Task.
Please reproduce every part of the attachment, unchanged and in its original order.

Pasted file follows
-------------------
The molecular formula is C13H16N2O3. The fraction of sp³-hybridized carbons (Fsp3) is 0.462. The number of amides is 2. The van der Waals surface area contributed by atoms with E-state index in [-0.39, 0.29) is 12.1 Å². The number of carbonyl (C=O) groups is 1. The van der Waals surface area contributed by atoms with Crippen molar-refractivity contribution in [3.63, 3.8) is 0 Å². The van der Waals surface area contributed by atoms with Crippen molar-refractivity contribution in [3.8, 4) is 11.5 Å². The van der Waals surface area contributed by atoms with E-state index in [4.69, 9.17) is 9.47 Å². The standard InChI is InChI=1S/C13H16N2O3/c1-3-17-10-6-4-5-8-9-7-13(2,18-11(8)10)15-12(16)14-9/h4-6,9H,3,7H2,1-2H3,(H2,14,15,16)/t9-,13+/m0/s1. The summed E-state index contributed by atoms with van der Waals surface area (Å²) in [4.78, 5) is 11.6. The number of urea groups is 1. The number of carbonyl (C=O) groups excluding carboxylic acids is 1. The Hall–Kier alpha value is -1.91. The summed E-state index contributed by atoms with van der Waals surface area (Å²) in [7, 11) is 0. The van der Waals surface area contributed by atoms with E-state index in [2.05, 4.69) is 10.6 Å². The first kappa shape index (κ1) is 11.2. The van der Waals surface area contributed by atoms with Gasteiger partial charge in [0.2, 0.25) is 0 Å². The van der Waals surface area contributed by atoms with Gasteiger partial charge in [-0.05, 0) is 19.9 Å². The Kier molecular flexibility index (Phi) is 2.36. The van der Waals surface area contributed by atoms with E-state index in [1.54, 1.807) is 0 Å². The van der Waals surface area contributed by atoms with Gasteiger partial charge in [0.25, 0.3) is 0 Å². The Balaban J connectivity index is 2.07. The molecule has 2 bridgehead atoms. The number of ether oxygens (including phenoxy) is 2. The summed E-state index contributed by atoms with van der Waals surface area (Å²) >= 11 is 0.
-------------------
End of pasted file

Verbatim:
The molecular formula is C13H16N2O3. The fraction of sp³-hybridized carbons (Fsp3) is 0.462. The number of amides is 2. The van der Waals surface area contributed by atoms with E-state index in [-0.39, 0.29) is 12.1 Å². The number of carbonyl (C=O) groups is 1. The van der Waals surface area contributed by atoms with Crippen molar-refractivity contribution in [3.63, 3.8) is 0 Å². The van der Waals surface area contributed by atoms with Crippen molar-refractivity contribution in [3.8, 4) is 11.5 Å². The van der Waals surface area contributed by atoms with E-state index in [4.69, 9.17) is 9.47 Å². The standard InChI is InChI=1S/C13H16N2O3/c1-3-17-10-6-4-5-8-9-7-13(2,18-11(8)10)15-12(16)14-9/h4-6,9H,3,7H2,1-2H3,(H2,14,15,16)/t9-,13+/m0/s1. The summed E-state index contributed by atoms with van der Waals surface area (Å²) in [4.78, 5) is 11.6. The number of urea groups is 1. The number of carbonyl (C=O) groups excluding carboxylic acids is 1. The Hall–Kier alpha value is -1.91. The summed E-state index contributed by atoms with van der Waals surface area (Å²) in [7, 11) is 0. The van der Waals surface area contributed by atoms with E-state index in [2.05, 4.69) is 10.6 Å². The first kappa shape index (κ1) is 11.2. The van der Waals surface area contributed by atoms with Gasteiger partial charge in [0.2, 0.25) is 0 Å². The van der Waals surface area contributed by atoms with Gasteiger partial charge in [-0.05, 0) is 19.9 Å². The Kier molecular flexibility index (Phi) is 2.36. The van der Waals surface area contributed by atoms with E-state index in [1.54, 1.807) is 0 Å². The van der Waals surface area contributed by atoms with Gasteiger partial charge in [0.25, 0.3) is 0 Å². The Balaban J connectivity index is 2.07. The molecule has 2 bridgehead atoms. The number of ether oxygens (including phenoxy) is 2. The summed E-state index contributed by atoms with van der Waals surface area (Å²) >= 11 is 0.